Pass It On
“We see that as a critical issue, the ability of operators to pass on this extra cost,” said Peter Sand, chief shipping analyst at BIMCO, a Denmark-based industry group that represents shipowners. “The shipping industry does not have a financial war chest to cover an escalating cost like that.”
Shipowners have limited ways to comply with the rule change. They can buy IMO-compliant fuels, though it’s not clear there will be enough to go around. They can install pollution-reducing scrubbers but the cost of those upgrades has deterred investment. A third option is to simply slow down, since owners can cut fuel consumption disproportionately by sailing their fleets more slowly.
“For tankers, the majority of the fleet will show up in 2020 without scrubbers,” Harfjeld said. “That fleet will have to consume compliant fuel. This fuel is expected to be quite expensive. This part of the fleet might consider slow speed to save cost on fuel."
While rising earnings will always tempt some owners to speed up, the need to cope with complex and shifting fuel economics will work in their favor as not all vessels will accelerate at a uniform rate, says Eirik Haavaldsen, head of research at Oslo-based Pareto Securities AS, which focuses on the energy and shipping industries.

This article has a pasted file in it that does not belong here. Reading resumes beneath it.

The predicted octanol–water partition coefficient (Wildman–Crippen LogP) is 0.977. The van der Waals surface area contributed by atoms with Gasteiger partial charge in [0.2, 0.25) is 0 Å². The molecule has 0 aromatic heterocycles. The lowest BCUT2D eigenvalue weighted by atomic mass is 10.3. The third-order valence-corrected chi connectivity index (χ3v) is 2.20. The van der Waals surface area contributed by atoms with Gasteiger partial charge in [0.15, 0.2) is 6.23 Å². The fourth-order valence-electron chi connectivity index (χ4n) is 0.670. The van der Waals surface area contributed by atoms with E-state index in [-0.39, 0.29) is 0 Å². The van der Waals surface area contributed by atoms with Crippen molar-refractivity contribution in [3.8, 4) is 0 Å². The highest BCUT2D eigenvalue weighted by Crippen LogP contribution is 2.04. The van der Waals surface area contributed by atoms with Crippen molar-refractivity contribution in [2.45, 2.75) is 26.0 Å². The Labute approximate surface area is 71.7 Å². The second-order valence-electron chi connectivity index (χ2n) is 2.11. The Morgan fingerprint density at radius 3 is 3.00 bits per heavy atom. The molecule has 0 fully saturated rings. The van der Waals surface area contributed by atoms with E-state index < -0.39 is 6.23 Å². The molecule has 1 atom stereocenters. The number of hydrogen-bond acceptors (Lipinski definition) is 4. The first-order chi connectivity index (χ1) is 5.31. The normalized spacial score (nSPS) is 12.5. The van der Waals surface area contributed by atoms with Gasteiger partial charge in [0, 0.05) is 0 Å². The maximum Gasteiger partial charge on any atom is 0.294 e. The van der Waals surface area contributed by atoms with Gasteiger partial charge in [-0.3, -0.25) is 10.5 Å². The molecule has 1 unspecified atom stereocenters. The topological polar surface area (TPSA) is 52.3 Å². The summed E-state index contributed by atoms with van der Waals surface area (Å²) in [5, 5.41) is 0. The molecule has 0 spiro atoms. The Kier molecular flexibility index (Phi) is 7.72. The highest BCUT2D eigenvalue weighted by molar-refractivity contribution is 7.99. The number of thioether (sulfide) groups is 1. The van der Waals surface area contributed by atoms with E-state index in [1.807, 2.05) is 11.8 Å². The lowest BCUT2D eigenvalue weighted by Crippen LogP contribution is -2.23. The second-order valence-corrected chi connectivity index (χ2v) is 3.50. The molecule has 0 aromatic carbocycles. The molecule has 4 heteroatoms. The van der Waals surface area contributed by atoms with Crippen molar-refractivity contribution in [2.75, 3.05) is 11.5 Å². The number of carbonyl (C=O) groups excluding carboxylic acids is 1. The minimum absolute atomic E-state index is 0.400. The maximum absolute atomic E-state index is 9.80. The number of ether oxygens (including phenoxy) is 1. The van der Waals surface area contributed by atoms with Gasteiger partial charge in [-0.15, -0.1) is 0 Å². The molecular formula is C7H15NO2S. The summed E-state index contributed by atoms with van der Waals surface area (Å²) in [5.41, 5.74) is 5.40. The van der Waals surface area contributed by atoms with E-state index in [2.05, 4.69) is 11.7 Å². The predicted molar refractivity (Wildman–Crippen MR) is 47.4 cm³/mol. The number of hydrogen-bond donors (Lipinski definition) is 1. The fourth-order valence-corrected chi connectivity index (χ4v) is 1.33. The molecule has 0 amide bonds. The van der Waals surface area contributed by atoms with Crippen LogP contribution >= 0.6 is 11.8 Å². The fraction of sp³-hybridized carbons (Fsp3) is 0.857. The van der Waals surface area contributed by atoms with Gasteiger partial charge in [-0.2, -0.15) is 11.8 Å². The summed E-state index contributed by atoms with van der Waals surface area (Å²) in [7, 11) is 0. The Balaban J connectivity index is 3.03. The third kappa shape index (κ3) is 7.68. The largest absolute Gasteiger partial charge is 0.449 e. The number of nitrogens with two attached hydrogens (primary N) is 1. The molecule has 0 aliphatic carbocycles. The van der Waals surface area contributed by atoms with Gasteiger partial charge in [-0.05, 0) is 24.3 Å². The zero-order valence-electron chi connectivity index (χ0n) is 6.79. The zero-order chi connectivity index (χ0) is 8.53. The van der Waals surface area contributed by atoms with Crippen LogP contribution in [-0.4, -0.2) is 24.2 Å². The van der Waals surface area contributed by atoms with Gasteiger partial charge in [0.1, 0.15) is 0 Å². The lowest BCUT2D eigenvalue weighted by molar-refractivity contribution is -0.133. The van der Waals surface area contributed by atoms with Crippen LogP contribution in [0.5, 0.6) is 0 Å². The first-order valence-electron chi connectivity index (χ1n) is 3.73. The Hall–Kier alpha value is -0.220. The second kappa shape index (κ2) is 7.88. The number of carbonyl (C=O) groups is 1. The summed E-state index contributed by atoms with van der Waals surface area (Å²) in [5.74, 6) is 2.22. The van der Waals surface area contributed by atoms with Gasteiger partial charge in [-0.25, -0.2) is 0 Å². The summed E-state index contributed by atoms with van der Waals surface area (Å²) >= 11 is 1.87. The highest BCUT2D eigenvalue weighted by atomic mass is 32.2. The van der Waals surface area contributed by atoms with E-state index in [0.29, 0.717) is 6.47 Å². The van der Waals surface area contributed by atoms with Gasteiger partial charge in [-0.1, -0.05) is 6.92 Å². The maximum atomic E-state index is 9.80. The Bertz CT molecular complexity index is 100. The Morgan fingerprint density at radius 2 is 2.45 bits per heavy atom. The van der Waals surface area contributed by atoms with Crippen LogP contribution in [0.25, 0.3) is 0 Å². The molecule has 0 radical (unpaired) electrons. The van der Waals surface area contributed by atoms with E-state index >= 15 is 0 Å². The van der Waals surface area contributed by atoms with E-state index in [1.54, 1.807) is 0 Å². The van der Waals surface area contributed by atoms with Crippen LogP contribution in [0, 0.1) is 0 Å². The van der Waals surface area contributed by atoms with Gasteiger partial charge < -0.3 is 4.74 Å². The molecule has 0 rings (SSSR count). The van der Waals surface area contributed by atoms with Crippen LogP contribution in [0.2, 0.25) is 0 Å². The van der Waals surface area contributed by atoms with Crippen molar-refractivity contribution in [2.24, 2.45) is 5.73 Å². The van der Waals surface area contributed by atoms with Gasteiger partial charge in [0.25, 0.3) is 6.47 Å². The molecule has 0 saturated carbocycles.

Higher fuel costs will, in particular, encourage owners to sail slower when they don’t have cargoes on board, said Kartsonas of Breakwave. In addition, while more modern carriers might be able to accelerate when rates rise, the economics for older vessels to do so may still not work, he said.
Slow steaming is the most likely way for shippers to respond to high fuel costs, analysts at RBC Capital Markets LLC including Brad Heffern said in a July 11 research note.
“Fuel consumption has a non-linear relationship with speed, so any given reduction in speed leads to a greater reduction in fuel consumption,” the analysts wrote.
Slowing by just 1 knot, or 1.2 miles per hour, could allow oil tankers to save as much as 17 percent on its fuel consumption, analysts at Citigroup said in a June report. Bulk carriers -- those carrying cargoes like iron ore, coal and crops -- and container vessels could save as much as 37 percent by slowing by 1.5 knots.
“Rates benefit from slow-steaming because the existing fleet is essentially being spread out further by completing fewer round trip voyages,” said Jonathan Chappell, an analyst focusing on marine transportation equities at Evercore ISI.
That’s not good news for companies looking to send their commodities from continent to continent in a hurry. Not only would the voyage become more expensive, a reduction in speed could add days to a trip from, say, Europe to Asia. Fortunately for them, slow-steaming is likely to be only a temporary fix as the market adjusts to the IMO’s rules and the associated higher fuel costs.
“You may slow-steam initially, but there will always be someone who will sail a little bit faster and charter a little bit less, to get the business done,” said BIMCO’s Sand.
— With assistance by Alaric Nightingale, and Thomas Biesheuvel